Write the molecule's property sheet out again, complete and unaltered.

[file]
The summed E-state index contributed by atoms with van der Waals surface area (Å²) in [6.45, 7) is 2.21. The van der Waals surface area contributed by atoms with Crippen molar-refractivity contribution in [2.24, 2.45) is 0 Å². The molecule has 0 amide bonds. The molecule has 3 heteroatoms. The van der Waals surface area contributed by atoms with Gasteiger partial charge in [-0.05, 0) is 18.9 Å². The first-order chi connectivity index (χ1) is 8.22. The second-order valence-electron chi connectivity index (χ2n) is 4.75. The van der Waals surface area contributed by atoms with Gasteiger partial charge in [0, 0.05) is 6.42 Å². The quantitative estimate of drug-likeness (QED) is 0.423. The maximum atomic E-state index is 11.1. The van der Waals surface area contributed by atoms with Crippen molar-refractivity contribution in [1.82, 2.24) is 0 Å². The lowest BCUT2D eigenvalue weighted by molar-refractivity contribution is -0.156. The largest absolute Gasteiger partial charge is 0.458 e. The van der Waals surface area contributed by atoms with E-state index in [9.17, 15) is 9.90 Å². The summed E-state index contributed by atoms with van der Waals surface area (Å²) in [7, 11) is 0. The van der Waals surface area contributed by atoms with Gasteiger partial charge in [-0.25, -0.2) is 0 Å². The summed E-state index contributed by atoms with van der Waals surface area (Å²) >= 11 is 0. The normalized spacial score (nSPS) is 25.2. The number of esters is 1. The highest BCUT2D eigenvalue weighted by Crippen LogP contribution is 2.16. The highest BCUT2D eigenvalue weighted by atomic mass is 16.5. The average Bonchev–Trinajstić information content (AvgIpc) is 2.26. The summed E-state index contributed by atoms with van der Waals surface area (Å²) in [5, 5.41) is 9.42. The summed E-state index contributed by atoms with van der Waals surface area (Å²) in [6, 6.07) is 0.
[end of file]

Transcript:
The summed E-state index contributed by atoms with van der Waals surface area (Å²) in [6.45, 7) is 2.21. The van der Waals surface area contributed by atoms with Crippen molar-refractivity contribution in [2.24, 2.45) is 0 Å². The molecule has 0 amide bonds. The molecule has 3 heteroatoms. The van der Waals surface area contributed by atoms with Gasteiger partial charge in [-0.05, 0) is 18.9 Å². The first-order chi connectivity index (χ1) is 8.22. The second-order valence-electron chi connectivity index (χ2n) is 4.75. The van der Waals surface area contributed by atoms with Gasteiger partial charge in [0, 0.05) is 6.42 Å². The quantitative estimate of drug-likeness (QED) is 0.423. The maximum atomic E-state index is 11.1. The van der Waals surface area contributed by atoms with Crippen molar-refractivity contribution in [1.82, 2.24) is 0 Å². The lowest BCUT2D eigenvalue weighted by molar-refractivity contribution is -0.156. The largest absolute Gasteiger partial charge is 0.458 e. The van der Waals surface area contributed by atoms with E-state index in [9.17, 15) is 9.90 Å². The summed E-state index contributed by atoms with van der Waals surface area (Å²) in [7, 11) is 0. The van der Waals surface area contributed by atoms with Gasteiger partial charge in [-0.25, -0.2) is 0 Å². The summed E-state index contributed by atoms with van der Waals surface area (Å²) >= 11 is 0. The normalized spacial score (nSPS) is 25.2. The number of esters is 1. The highest BCUT2D eigenvalue weighted by Crippen LogP contribution is 2.16. The highest BCUT2D eigenvalue weighted by atomic mass is 16.5. The average Bonchev–Trinajstić information content (AvgIpc) is 2.26. The summed E-state index contributed by atoms with van der Waals surface area (Å²) in [5, 5.41) is 9.42. The summed E-state index contributed by atoms with van der Waals surface area (Å²) in [6, 6.07) is 0.